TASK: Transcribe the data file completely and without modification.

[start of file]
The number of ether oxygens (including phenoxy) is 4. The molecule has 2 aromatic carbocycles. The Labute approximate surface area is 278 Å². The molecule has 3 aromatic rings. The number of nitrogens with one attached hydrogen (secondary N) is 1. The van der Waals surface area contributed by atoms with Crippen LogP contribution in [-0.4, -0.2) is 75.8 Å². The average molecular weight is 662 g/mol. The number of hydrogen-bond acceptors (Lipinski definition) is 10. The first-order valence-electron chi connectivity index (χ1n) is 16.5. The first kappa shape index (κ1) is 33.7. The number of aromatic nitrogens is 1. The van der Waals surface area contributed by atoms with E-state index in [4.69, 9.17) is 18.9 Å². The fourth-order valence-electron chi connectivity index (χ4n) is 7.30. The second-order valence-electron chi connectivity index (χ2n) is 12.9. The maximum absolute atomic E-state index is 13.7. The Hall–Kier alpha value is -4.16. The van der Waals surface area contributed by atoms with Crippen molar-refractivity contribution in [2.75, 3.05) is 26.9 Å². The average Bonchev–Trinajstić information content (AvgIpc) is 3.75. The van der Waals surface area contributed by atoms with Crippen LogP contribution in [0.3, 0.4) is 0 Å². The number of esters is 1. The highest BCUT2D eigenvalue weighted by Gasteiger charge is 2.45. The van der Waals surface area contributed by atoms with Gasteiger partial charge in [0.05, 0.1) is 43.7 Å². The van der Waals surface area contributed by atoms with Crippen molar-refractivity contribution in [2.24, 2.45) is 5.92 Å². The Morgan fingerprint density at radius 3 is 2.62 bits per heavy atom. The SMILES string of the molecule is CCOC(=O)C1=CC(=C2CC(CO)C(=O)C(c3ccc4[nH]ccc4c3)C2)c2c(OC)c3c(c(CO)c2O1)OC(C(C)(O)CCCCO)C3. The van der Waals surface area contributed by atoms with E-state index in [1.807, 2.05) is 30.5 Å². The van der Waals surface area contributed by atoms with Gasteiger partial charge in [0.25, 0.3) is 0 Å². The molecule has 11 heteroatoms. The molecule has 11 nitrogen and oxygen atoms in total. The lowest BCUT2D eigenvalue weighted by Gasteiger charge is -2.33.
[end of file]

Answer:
The number of ether oxygens (including phenoxy) is 4. The molecule has 2 aromatic carbocycles. The Labute approximate surface area is 278 Å². The molecule has 3 aromatic rings. The number of nitrogens with one attached hydrogen (secondary N) is 1. The van der Waals surface area contributed by atoms with Crippen LogP contribution in [-0.4, -0.2) is 75.8 Å². The average molecular weight is 662 g/mol. The number of hydrogen-bond acceptors (Lipinski definition) is 10. The first-order valence-electron chi connectivity index (χ1n) is 16.5. The first kappa shape index (κ1) is 33.7. The number of aromatic nitrogens is 1. The van der Waals surface area contributed by atoms with E-state index in [4.69, 9.17) is 18.9 Å². The fourth-order valence-electron chi connectivity index (χ4n) is 7.30. The second-order valence-electron chi connectivity index (χ2n) is 12.9. The maximum absolute atomic E-state index is 13.7. The Hall–Kier alpha value is -4.16. The van der Waals surface area contributed by atoms with Crippen molar-refractivity contribution in [2.75, 3.05) is 26.9 Å². The average Bonchev–Trinajstić information content (AvgIpc) is 3.75. The van der Waals surface area contributed by atoms with Crippen LogP contribution in [0.3, 0.4) is 0 Å². The number of esters is 1. The highest BCUT2D eigenvalue weighted by Gasteiger charge is 2.45. The van der Waals surface area contributed by atoms with Gasteiger partial charge in [0.05, 0.1) is 43.7 Å². The van der Waals surface area contributed by atoms with Crippen molar-refractivity contribution in [2.24, 2.45) is 5.92 Å². The Morgan fingerprint density at radius 3 is 2.62 bits per heavy atom. The SMILES string of the molecule is CCOC(=O)C1=CC(=C2CC(CO)C(=O)C(c3ccc4[nH]ccc4c3)C2)c2c(OC)c3c(c(CO)c2O1)OC(C(C)(O)CCCCO)C3. The van der Waals surface area contributed by atoms with E-state index in [1.807, 2.05) is 30.5 Å². The van der Waals surface area contributed by atoms with Gasteiger partial charge in [0.25, 0.3) is 0 Å². The molecule has 11 heteroatoms. The molecule has 11 nitrogen and oxygen atoms in total. The lowest BCUT2D eigenvalue weighted by Gasteiger charge is -2.33.